What does it mean to be a successful woman, anyway?
I've been a good girl all my life. I was always motivated by doing what my parents and teachers asked of me. I wanted to please them. I worked, got good grades and then worked more to do whatever it was I was supposed to be doing.
Later, I was motivated to please the boss, boyfriends and anyone else in a position of authority.
But now, as a bona fide adult in my own right, there are fewer and fewer people that I'm motivated to impress. Nor is it really the position I aught to be in. Presumably, ultimately, the primary person I need to be accountable to, is myself.
Have you ever noticed that success for a man is pretty clear? Professional success, good father, athletic - mix and match, rotate, package, ship. It's all good.
Is there a similar definition of success for a woman? Is it static? Traditional? Biological? Biblical?
Because I set high standards for myself, it seems almost impossible for me to succeed. As an alternative to traditional success, I'm questioning what I'm trying to do. What standard am I trying to live up to? What are the rules? Wouldn't it be easier if there was some standardized test I could study for? Can I at least get a job description here, please? For my neighborhood book club, I'm reading, "Birth Control in America: The Career of Margaret Sanger", by David M. Kennedy. In it, two diverging descriptions of "the feminine ideal", as perceived around the turn of the century are described: (So little has changed!)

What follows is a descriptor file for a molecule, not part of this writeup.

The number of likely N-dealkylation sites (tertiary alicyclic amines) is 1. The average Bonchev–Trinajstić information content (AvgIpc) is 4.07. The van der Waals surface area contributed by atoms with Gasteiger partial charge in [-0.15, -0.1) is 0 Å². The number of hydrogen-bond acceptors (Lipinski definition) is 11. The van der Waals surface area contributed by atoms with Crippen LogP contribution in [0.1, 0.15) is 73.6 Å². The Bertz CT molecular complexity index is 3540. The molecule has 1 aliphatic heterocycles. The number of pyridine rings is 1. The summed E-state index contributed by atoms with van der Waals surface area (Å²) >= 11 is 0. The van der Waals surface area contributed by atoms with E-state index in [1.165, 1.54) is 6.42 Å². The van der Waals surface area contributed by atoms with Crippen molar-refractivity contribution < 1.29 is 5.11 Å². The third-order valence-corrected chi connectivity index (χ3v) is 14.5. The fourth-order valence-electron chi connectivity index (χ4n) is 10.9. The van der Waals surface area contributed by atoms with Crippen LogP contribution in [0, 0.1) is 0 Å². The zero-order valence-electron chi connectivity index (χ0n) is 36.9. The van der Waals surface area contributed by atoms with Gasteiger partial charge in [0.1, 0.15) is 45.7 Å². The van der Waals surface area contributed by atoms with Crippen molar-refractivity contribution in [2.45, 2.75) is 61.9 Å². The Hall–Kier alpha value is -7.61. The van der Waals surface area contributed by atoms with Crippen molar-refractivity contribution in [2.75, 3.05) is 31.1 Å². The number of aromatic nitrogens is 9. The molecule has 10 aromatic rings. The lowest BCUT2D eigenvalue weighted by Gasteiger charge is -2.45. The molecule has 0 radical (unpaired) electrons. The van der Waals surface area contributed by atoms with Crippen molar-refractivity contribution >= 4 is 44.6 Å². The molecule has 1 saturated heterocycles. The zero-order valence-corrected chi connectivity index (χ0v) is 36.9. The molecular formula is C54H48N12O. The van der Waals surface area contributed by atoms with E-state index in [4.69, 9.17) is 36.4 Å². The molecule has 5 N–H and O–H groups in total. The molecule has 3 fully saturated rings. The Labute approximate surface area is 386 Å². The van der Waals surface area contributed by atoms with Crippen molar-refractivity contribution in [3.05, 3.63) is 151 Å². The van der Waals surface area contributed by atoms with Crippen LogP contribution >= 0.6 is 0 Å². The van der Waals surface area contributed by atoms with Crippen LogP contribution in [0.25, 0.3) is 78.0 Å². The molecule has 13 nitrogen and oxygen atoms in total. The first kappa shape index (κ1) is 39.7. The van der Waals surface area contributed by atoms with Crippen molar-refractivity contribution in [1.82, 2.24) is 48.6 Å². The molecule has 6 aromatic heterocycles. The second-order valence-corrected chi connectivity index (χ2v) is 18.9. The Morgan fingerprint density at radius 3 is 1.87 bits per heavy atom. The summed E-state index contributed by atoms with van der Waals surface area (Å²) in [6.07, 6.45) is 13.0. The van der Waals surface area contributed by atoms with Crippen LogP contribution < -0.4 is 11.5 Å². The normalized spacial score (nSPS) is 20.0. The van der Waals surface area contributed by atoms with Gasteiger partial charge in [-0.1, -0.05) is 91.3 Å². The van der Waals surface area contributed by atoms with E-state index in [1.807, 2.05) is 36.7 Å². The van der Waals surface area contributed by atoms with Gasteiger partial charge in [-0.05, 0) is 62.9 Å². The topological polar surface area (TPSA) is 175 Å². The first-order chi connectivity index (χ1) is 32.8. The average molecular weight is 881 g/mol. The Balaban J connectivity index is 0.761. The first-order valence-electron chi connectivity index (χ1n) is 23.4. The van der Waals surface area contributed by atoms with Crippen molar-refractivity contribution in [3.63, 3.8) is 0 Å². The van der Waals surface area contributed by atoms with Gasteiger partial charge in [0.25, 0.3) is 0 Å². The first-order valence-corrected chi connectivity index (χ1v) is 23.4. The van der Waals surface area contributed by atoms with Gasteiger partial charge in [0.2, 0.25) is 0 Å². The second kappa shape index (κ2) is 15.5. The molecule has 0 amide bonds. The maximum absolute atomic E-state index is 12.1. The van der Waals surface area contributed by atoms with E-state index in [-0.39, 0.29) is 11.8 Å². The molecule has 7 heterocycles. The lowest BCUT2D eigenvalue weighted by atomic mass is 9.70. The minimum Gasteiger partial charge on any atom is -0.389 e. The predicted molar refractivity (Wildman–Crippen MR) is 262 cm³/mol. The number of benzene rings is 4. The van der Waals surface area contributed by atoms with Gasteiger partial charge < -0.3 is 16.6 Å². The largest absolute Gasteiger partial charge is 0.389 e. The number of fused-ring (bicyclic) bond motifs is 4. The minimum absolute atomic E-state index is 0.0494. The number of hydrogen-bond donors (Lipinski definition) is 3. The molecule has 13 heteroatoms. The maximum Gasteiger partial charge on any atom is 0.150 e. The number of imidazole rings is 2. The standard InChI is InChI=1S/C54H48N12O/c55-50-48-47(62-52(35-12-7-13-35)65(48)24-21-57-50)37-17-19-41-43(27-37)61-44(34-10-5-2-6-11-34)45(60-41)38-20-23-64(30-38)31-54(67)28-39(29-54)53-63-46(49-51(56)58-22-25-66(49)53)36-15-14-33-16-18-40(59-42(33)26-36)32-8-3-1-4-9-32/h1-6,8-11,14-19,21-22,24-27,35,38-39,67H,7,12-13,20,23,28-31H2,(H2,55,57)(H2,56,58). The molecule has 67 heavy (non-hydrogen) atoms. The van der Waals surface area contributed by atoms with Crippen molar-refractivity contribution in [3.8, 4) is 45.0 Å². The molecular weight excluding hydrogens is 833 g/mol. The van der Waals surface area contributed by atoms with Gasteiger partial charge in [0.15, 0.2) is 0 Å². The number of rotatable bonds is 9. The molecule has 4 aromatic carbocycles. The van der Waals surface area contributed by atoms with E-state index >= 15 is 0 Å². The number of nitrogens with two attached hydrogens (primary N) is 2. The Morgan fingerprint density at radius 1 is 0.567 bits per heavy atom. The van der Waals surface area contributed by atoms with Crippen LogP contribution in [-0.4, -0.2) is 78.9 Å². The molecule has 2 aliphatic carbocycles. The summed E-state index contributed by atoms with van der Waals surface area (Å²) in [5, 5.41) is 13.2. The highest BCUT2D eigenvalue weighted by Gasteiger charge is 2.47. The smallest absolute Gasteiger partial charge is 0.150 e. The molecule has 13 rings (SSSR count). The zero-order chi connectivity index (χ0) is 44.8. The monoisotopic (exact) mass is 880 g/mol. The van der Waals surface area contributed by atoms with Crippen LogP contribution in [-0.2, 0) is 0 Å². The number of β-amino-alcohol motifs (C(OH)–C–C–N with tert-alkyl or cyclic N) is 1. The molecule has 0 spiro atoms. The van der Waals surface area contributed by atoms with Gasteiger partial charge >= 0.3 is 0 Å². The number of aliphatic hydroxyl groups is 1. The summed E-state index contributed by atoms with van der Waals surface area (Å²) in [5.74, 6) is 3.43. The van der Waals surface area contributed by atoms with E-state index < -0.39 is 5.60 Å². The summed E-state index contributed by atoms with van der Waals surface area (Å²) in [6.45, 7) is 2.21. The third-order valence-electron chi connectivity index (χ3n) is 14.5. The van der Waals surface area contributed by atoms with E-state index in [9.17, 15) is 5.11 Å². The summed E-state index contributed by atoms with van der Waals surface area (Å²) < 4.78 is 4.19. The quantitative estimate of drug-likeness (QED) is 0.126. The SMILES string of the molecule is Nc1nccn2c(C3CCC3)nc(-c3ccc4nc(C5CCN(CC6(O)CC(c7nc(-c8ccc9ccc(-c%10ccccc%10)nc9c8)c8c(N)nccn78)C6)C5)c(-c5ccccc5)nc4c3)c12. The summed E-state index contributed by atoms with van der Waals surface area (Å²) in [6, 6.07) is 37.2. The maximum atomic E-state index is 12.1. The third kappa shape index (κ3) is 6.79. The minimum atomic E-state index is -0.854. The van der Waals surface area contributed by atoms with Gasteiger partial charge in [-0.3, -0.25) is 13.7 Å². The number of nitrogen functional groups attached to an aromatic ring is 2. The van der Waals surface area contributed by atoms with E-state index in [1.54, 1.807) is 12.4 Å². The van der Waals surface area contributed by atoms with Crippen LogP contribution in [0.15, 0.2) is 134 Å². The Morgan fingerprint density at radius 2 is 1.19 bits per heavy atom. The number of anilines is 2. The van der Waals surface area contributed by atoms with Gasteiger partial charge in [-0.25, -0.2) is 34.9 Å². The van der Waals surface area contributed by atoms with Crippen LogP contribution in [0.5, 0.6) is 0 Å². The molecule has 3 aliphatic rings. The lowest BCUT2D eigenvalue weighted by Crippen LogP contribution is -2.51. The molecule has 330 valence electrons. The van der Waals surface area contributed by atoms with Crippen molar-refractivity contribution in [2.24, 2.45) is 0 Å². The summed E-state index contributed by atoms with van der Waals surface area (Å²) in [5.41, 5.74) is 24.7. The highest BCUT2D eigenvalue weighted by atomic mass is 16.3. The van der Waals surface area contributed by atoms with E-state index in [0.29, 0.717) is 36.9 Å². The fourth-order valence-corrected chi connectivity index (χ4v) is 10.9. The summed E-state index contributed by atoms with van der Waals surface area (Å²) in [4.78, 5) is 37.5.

In one, the "Ideal Woman" is passive, submissive, dependent, innocent. She's described as having, "Single-minded devotion to domestic duties... marriage and motherhood. The highest, indeed the only successful career for women... was the only sure protection against the forces of corruption." "High-minded men protected their wives and daughters from the outside world by making the home a citadel against threatening influences."
The "New Woman" is described as a self-sufficient working girl, ambitious, with a point of view of her own and an interest in education and self-improvement. She was identified as responsible for smaller families - and divorce.
Oddly enough, even as an always-had-a-job and trying-to-work-hard girl/woman/mom, at the times that I was called "a working girl" (by my 90 yo grandmother) and "ambitious" (by a very successful ex-friend guy), I didn't take either one as a compliment, nor were they intended to be. Gee, thanks. Continued on the next page